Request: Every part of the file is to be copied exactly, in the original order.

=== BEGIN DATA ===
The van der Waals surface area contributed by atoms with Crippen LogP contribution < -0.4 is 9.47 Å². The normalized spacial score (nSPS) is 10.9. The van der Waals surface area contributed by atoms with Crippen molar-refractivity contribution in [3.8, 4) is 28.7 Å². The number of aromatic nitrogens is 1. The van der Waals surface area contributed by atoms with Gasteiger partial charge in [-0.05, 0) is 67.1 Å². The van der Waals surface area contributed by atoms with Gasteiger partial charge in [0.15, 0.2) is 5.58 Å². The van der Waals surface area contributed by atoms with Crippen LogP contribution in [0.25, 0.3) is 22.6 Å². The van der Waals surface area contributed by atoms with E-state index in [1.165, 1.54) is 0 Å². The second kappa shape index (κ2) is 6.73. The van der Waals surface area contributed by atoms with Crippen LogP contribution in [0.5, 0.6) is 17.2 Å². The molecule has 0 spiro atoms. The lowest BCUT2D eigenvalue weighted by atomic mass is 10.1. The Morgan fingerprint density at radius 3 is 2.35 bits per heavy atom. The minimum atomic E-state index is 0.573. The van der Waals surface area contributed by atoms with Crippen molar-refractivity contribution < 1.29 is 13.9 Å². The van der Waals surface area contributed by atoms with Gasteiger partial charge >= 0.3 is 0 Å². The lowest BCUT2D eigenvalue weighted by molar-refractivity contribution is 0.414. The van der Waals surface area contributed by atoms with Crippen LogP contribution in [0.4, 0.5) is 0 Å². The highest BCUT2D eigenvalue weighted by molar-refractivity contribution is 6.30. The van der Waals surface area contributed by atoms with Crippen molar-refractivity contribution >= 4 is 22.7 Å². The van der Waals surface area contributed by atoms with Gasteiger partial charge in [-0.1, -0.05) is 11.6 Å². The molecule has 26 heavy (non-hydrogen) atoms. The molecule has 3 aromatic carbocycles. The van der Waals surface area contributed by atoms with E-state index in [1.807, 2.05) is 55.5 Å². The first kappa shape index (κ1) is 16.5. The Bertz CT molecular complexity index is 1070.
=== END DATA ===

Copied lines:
The van der Waals surface area contributed by atoms with Crippen LogP contribution < -0.4 is 9.47 Å². The normalized spacial score (nSPS) is 10.9. The van der Waals surface area contributed by atoms with Crippen molar-refractivity contribution in [3.8, 4) is 28.7 Å². The number of aromatic nitrogens is 1. The van der Waals surface area contributed by atoms with Gasteiger partial charge in [-0.05, 0) is 67.1 Å². The van der Waals surface area contributed by atoms with Gasteiger partial charge in [0.15, 0.2) is 5.58 Å². The van der Waals surface area contributed by atoms with Crippen LogP contribution in [0.25, 0.3) is 22.6 Å². The van der Waals surface area contributed by atoms with E-state index in [1.165, 1.54) is 0 Å². The second kappa shape index (κ2) is 6.73. The van der Waals surface area contributed by atoms with Crippen LogP contribution in [0.5, 0.6) is 17.2 Å². The molecule has 0 spiro atoms. The lowest BCUT2D eigenvalue weighted by atomic mass is 10.1. The Morgan fingerprint density at radius 3 is 2.35 bits per heavy atom. The minimum atomic E-state index is 0.573. The van der Waals surface area contributed by atoms with Crippen molar-refractivity contribution < 1.29 is 13.9 Å². The van der Waals surface area contributed by atoms with Gasteiger partial charge >= 0.3 is 0 Å². The lowest BCUT2D eigenvalue weighted by molar-refractivity contribution is 0.414. The van der Waals surface area contributed by atoms with Crippen LogP contribution in [0.4, 0.5) is 0 Å². The highest BCUT2D eigenvalue weighted by molar-refractivity contribution is 6.30. The van der Waals surface area contributed by atoms with Crippen molar-refractivity contribution >= 4 is 22.7 Å². The van der Waals surface area contributed by atoms with Gasteiger partial charge in [-0.1, -0.05) is 11.6 Å². The molecule has 26 heavy (non-hydrogen) atoms. The molecule has 3 aromatic carbocycles. The van der Waals surface area contributed by atoms with E-state index in [1.807, 2.05) is 55.5 Å². The first kappa shape index (κ1) is 16.5. The Bertz CT molecular complexity index is 1070.